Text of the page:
Which Joe gave his name to ‘sloppy joes’? We look at five interesting sandwiches and their lexical origins.
The transplantation of normal genes into cells in place of missing or defective ones in order to correct genetic disorders.
- ‘At present, gene therapy is being contemplated for both genetic and acquired diseases.’
- ‘The biggest benefits for health and longevity will come from cell therapy and gene therapy.’
- ‘RNA is also taking a place in the areas of gene therapy and genetic engineering.’
- ‘The reader is brought up to date on the status of gene therapy for platelet disorders in part VIII.’
- ‘The notion of gene therapy the ‘overpowering’ of a defective gene with a correct copy is beguilingly simple.’
- ‘Is gene therapy, the medical use of genes to repair an illness or injury, acceptable for Olympic athletes?’
- ‘The most logical approach to gene therapy is the correction of a single gene defect, which causes the disease phenotype.’
- ‘Another possibility would be to do gene therapy to stem cells that are capable of becoming liver cells.’
- ‘A US donor was finally located at the same time that gene therapy became available.’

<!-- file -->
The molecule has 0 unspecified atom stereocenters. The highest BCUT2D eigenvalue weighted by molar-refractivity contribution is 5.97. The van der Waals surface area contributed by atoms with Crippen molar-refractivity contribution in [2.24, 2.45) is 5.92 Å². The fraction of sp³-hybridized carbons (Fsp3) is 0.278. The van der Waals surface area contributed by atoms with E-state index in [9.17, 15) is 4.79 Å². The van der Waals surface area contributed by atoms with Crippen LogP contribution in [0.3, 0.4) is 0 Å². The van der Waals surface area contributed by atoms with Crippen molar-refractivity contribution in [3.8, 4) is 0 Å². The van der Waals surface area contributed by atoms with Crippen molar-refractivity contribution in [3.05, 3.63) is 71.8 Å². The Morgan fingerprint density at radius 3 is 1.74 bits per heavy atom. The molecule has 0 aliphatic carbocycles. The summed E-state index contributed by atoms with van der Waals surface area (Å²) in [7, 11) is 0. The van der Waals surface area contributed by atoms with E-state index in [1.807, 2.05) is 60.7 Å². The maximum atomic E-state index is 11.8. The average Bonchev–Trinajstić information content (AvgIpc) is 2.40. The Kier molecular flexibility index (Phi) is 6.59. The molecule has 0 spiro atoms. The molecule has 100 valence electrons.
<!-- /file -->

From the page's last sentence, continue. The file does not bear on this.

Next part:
- ‘The major problems with gene therapy relate to the delivery of new genetic instructions to the appropriate body targets.’
- ‘In laboratory studies, this type of gene therapy has proved almost completely effective.’
- ‘Scientists hope that these unlucky fish will help them develop drug treatments and gene therapy for leukaemia.’
- ‘New cell selection strategies look likely to improve the success of gene therapy for blood disorders.’
- ‘In the near future gene therapy may allow genes important in healing to be delivered directly into a wound.’
- ‘In the long run, I fully expect gene therapy and antisense to fix what can be fixed at the genomic level.’
- ‘As lung damage is the major cause of illness and death in cystic fibrosis, initially, gene therapy is focusing on delivering genes to the lungs.’
- ‘No treatments for these disorders now exist although gene therapy may be a future possibility.’
- ‘Many people believe that gene therapy and genetic screening of embryos is dangerous.’
- ‘It makes sense to use gene therapy to program stem cells to produce the exact growth factors needed for each purpose.’
- ‘In the US, gene therapy is currently only being tested for the treatment of diseases that have no other cures.’
We take a look at several popular, though confusing, punctuation marks.
From Afghanistan to Zimbabwe, discover surprising and intriguing language facts from around the globe.
The definitions of ‘buddy’ and ‘bro’ in the OED have recently been revised. We explore their history and increase in popularity.